“Sorry Commander,” they said, shaking their head… it was an audio only link! “Gonna need enhancers to get a lock in all this, our sensors are just not good enough to punch through this interference.”
Midshipman Logra pipped up and said they would bring them to the team. With permission she snagged the enhancers and some foul weather gear and quickly made her way to the away teams location. Forewarned she had managed to avoid meeting any of the local creatures along the way.
Slightly out of breath having hurried all the way, Logra practically burst into the room and spent the first few seconds of her arrival doubled over to catch her breath. “Here” she breathed and plopped the bundle of enhancers on the ground before her.
Without hesitation, Xaiko swiftly began to systematically attach enhancers to colonists.
Zoe looked to Lorga. “You wouldn’t happen to have run any track, would you?” Even though the wait had consisted of staying alert for the return of any flying jellyfish, it still seemed to her that Lorga had made it over the distance in record time.
Midshipman Logra raised a single finger and continued to draw in slightly ragged breaths. “Been. A. While” he muttered. “Though I promise to start running again if this is going to be the jist of our missions!”
Zoe snapped out her tricorder and made an uplink over the communications signal with the shuttle to tap into the transporter controls and confirm the pattern enhanced signals of the colonists being marked by the rest of the team, as well as their own. When the team was finished and gathered back together, enhancers fixed over their commbadges, Zoe pressed confirm for Lag’ek. “Take us away.”
Manipulating the console Lag’ek locked onto and beamed the away team, along with several survivors into the runabout. He heard the hum of the transporter cycle and confirmed everyone had arrived safe and sound.
Once back at the Midnight Hunt the survivors started to come around, Gaffer had a moment of inspiration and ran a scan using the ship’s sensors. “Ah” he exclaimed, running his finger down the data of the readings on the screen. “That would explain that” he smiled a big toothy grin… which to an outsider would be utterly terrifying.
Zoe went to the back of the shuttle in the larger storage area to try and stow her gear, but the place was covered end to end with rows of people like some kind of slumber party; weirdly, she thought she could hear several of them groaning and stirring. Deciding she didn’t want to enter the rear bay after all, Zoe turned around back to the cockpit, her gloves and coat still in hand, as she saw Gaffer at the sensors, wearing a maniacal grin. She startled and then tried to recover smoothly. “Uh, what explains what?”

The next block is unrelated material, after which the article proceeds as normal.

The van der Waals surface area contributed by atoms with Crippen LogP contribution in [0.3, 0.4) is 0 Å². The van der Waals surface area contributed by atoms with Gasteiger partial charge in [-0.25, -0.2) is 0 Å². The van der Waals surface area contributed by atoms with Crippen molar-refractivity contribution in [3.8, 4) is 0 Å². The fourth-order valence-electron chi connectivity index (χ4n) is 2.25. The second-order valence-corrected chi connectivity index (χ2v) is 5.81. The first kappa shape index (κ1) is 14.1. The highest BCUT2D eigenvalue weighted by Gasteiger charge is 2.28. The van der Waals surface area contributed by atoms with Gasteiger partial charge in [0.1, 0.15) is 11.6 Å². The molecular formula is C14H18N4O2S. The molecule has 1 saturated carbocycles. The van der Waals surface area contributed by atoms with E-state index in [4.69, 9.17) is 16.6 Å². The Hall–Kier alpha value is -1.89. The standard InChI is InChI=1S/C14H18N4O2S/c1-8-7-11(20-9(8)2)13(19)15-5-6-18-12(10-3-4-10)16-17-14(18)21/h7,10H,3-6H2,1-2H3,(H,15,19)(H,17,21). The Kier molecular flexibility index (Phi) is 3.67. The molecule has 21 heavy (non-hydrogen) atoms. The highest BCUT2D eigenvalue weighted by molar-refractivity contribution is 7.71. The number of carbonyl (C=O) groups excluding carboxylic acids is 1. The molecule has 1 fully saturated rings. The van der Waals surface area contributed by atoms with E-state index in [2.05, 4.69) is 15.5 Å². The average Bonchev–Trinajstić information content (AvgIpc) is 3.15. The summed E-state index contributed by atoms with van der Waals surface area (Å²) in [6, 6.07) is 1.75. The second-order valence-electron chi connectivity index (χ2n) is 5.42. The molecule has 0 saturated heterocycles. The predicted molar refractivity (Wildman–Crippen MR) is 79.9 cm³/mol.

He glanced at her, surprised anyone was there. “Oh,” he said and stepped to the side. “Metagenic radiation,” he said. “It was strong enough that anyone who fell asleep would remain that way. I think those survivors had been awake for a while. Finally gave in and, well that’s how we found them. The hull is blocking what little there was so they are coming too.” He cocked his head. “I am pretty sure the creatures are generating the radiation but I can’t be sure!”
“Of all the…” Zoe was amazed at what could be learned from some scans and transporter records so quickly. They would probably get the findings confirmed later. But at least it meant everyone was going to recover. “This place is gonna get real crowded real fast,” she muttered to herself as she cast her gear beneath the console and dropped into the pilot’s seat.
Meanwhile Xaiko was settling into the command chair, swiveling to address the engineering Cadet. “Thank you for holding down the fort, as it were. Have you completed a diagnostic on the shuttle? What condition did that lightning strike leave the Hunt in on the way here?”
Lag’Ek smiled, “The ship is in good condition, I have bypassed or repaired the minor damage we did take but we are good to go.” He checked a screen. “I rebooted the affected systems and it all came up good, I think that the lightning getting through the shields was a fluke, a 1 in a million kind of event.” he paused, “I have modulated the shield harmonics to better handle any further strike, should wash off us.”
“Very good. Let’s get back into orbit and try to make contact with the Wabi Sabi once more.” Xaiko ordered, latching her own harness.
“Good evening everyone,” Zoe said into the comm as she switched all the engines on. The Runabout hummed and dust blew around the viewports. “You are aboard the USS Midnight Hunt. We are about to lift off. Some turbulence is anticipated so please find a seat or a grip and secure yourself and a friend.”